I keep hearing about taking more fish oil but will it cause me to go out side the maximum safe dose for Vit A?
daft question i suppose when you see what eskimos consume.
I’ve read on mercola.com and many other sources that you can’t o.d. on vitamin a, and not to worry about it. from memory i think you only go toxic on it if its a SHIT load of artifical vit a or something.
I’ve read on mercola.com and many other sources that you can’t o.d. on vitamin a, and not to worry about it. from memory i think you only go toxic on it if its a SHIT load of artifical vit a or something.[/quote]
now I know mercola is a choad, but I didnt think he was this big of a choad.
Am J Clin Nutr. 2006 Feb;83(2):191-201.
The acute and chronic toxic effects of vitamin A. Penniston KL, Tanumihardjo SA. Department of Nutritional Sciences, University of Wisconsin-Madison, Madison, WI 53706, USA. The acute and chronic effects of vitamin A toxicity are well documented in the literature. Emerging evidence suggests that subtoxicity without clinical signs of toxicity may be a growing concern, because intake from preformed sources of vitamin A often exceeds the recommended dietary allowances (RDA) for adults, especially in developed countries.
Osteoporosis and hip fracture are associated with preformed vitamin A intakes that are only twice the current RDA. Assessing vitamin A status in persons with subtoxicity or toxicity is complicated because serum retinol concentrations are nonsensitive indicators in this range of liver vitamin A reserves. The metabolism in well-nourished persons of preformed vitamin A, provided by either liver or supplements, has been studied by several research groups. To control vitamin A deficiency, large therapeutic doses are administered in developing countries to women and children, who often are undernourished.
Nevertheless, little attention has been given to the short-term kinetics (ie, after absorption but before storage) of a large dose of vitamin A or to the short- and long-term effects of such a dose given to lactating women on serum and breast-milk concentrations of retinol and its metabolites.
Moreover, appropriate dosing regimens have not been systematically evaluated to ascertain the quantitative improvement in vitamin A status of the women and children who receive these supplements. The known acute and chronic effects of vitamin A toxicity have been reported previously. However, further research is needed to ascertain the areas of the world in which subclinical toxicity exists and to evaluate its effects on overall health and well-being.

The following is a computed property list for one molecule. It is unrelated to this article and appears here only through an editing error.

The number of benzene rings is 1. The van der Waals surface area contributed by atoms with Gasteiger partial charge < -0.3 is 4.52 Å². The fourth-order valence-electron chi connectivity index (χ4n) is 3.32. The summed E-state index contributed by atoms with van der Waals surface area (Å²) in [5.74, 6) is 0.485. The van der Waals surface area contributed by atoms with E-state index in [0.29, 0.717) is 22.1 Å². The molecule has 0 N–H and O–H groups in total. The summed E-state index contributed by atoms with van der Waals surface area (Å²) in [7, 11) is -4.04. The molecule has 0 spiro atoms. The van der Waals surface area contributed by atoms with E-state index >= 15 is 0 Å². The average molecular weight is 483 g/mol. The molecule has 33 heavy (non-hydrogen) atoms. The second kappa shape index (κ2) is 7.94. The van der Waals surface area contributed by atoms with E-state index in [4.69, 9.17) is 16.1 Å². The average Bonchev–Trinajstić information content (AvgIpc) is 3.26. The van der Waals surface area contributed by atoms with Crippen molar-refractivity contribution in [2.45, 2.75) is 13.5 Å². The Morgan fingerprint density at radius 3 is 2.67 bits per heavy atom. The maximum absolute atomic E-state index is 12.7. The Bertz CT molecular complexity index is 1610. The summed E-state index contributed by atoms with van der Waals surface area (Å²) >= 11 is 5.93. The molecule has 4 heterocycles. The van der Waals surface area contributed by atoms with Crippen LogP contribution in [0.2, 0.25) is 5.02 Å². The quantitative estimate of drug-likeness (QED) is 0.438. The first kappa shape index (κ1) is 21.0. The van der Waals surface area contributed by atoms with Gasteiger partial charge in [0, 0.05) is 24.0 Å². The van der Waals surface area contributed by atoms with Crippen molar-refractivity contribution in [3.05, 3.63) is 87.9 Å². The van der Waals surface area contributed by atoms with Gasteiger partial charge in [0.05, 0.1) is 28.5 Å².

You’ll need to consume somewhere in the realm of 100,000 IU synthetic vitamin A for several months for it to become toxic. There’s nothing to fear.
You’ll need to consume somewhere in the realm of 100,000 IU synthetic vitamin A for several months for it to become toxic. There’s nothing to fear.[/quote]
is that a realistic figure or are you just pulling it out of your ass… . also do we know how much exactly is in all the food and supplements we take? Im not so sure myself… . but I eat plenty of dairy and get carrots served up consistantly… . that plus the omega 3s Im taking is probably way too much total vitamin A. …
Don’t be a dick.
The number I mentioned is a case where people overdosed on vitamin A capsules for months. Only instant cases are people eating a large animal’s liver and getting several millions IU. But even then the symptoms cleared up after they stopped/reduced consumption.
You’ll have to try really really hard to get those numbers in a regular diet, especially if you weight train.
Naturally occurring vitamin A is toxic if too much is consumed. If you start experiencing hair loss then you may want to check your dosage. Beta carotene, which the body converts to vitamin A, is not toxic.
If the body doesn’t need vitamin A, then it won’t convert the beta carotene to vitamin A. Beta carotene is what most supplements contain, and it is often referred to as vitamin A. The label should say something like “Vitamin A (as beta carotene)” if the synthetic form is used.
Cod liver oil has the naturally occurring vitamin A, although the fish oil supplements I normally take have had the vitamin A removed. In case any one is going on a hunting trip to the North Pole, Polar bear liver has enough natural vitamin A to kill a human with one taste.
Most fish oil supplements that are not Cod Liver Oil probably just contain a smallish amount of Vit E. Use these instead.
I agree with what ggath2 said.
Vitamin A is definitely toxic in high doses, but normal fish oil is not high in vitamin A. Cod liver oils and other fish liver oils are richer in vitamins A and D, but the fish oil you take for its Omega-3s is from other parts of the fish, not the liver.
Conclusion: you won’t overdose on vitamin A from consuming normal fish oil capsules.
My multi-vitamin has 10,000 IU, and I’m sure I get aroun 5,000-10,000 IU’s more from my diet. On the multi-vit. bottle, it says to not exceed the 10,000 IU’s in the bottle, which doesn’t make sense since anyone that eats would get more Vit. A from there food.